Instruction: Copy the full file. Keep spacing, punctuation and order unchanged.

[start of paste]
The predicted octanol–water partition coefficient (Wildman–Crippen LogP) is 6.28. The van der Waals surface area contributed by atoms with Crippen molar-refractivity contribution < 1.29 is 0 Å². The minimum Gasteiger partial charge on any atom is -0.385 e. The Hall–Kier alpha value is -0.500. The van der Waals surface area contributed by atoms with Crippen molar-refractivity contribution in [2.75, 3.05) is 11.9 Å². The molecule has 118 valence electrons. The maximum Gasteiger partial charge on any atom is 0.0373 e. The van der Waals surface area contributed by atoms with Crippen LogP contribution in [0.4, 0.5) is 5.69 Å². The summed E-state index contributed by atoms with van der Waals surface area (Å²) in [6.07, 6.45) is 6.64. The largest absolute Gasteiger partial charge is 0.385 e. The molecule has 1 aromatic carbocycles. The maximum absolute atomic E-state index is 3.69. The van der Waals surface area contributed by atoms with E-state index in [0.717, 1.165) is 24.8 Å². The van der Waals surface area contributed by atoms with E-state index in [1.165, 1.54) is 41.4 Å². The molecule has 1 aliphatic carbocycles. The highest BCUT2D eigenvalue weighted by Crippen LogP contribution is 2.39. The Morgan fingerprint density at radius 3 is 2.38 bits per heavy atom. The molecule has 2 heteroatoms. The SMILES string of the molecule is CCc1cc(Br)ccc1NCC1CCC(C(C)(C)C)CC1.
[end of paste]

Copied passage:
The predicted octanol–water partition coefficient (Wildman–Crippen LogP) is 6.28. The van der Waals surface area contributed by atoms with Crippen molar-refractivity contribution < 1.29 is 0 Å². The minimum Gasteiger partial charge on any atom is -0.385 e. The Hall–Kier alpha value is -0.500. The van der Waals surface area contributed by atoms with Crippen molar-refractivity contribution in [2.75, 3.05) is 11.9 Å². The molecule has 118 valence electrons. The maximum Gasteiger partial charge on any atom is 0.0373 e. The van der Waals surface area contributed by atoms with Crippen LogP contribution in [0.4, 0.5) is 5.69 Å². The summed E-state index contributed by atoms with van der Waals surface area (Å²) in [6.07, 6.45) is 6.64. The largest absolute Gasteiger partial charge is 0.385 e. The molecule has 1 aromatic carbocycles. The maximum absolute atomic E-state index is 3.69. The van der Waals surface area contributed by atoms with E-state index in [0.717, 1.165) is 24.8 Å². The van der Waals surface area contributed by atoms with E-state index in [1.165, 1.54) is 41.4 Å². The molecule has 1 aliphatic carbocycles. The highest BCUT2D eigenvalue weighted by Crippen LogP contribution is 2.39. The Morgan fingerprint density at radius 3 is 2.38 bits per heavy atom. The molecule has 2 heteroatoms. The SMILES string of the molecule is CCc1cc(Br)ccc1NCC1CCC(C(C)(C)C)CC1.